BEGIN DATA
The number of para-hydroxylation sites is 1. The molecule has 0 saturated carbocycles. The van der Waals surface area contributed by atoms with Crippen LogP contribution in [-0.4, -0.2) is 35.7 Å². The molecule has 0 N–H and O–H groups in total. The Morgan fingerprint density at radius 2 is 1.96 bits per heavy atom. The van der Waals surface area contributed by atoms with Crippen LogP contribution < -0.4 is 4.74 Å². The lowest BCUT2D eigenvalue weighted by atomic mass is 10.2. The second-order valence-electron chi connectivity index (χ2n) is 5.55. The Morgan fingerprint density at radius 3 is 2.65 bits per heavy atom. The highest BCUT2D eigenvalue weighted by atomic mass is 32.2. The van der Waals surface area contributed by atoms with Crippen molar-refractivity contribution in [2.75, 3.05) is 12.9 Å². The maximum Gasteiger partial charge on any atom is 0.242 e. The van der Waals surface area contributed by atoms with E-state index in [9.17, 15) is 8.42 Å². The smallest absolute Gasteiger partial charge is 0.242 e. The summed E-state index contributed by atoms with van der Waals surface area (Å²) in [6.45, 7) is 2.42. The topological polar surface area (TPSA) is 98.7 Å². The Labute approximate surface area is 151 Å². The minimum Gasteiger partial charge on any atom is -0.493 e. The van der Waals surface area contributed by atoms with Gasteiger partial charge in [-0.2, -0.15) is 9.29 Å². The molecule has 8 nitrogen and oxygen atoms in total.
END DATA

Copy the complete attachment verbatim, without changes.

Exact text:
The number of para-hydroxylation sites is 1. The molecule has 0 saturated carbocycles. The van der Waals surface area contributed by atoms with Crippen LogP contribution in [-0.4, -0.2) is 35.7 Å². The molecule has 0 N–H and O–H groups in total. The Morgan fingerprint density at radius 2 is 1.96 bits per heavy atom. The van der Waals surface area contributed by atoms with Crippen LogP contribution < -0.4 is 4.74 Å². The lowest BCUT2D eigenvalue weighted by atomic mass is 10.2. The second-order valence-electron chi connectivity index (χ2n) is 5.55. The Morgan fingerprint density at radius 3 is 2.65 bits per heavy atom. The highest BCUT2D eigenvalue weighted by atomic mass is 32.2. The van der Waals surface area contributed by atoms with Crippen molar-refractivity contribution in [2.75, 3.05) is 12.9 Å². The maximum Gasteiger partial charge on any atom is 0.242 e. The van der Waals surface area contributed by atoms with E-state index in [9.17, 15) is 8.42 Å². The smallest absolute Gasteiger partial charge is 0.242 e. The summed E-state index contributed by atoms with van der Waals surface area (Å²) in [6.45, 7) is 2.42. The topological polar surface area (TPSA) is 98.7 Å². The Labute approximate surface area is 151 Å². The minimum Gasteiger partial charge on any atom is -0.493 e. The van der Waals surface area contributed by atoms with Gasteiger partial charge in [-0.2, -0.15) is 9.29 Å². The molecule has 8 nitrogen and oxygen atoms in total.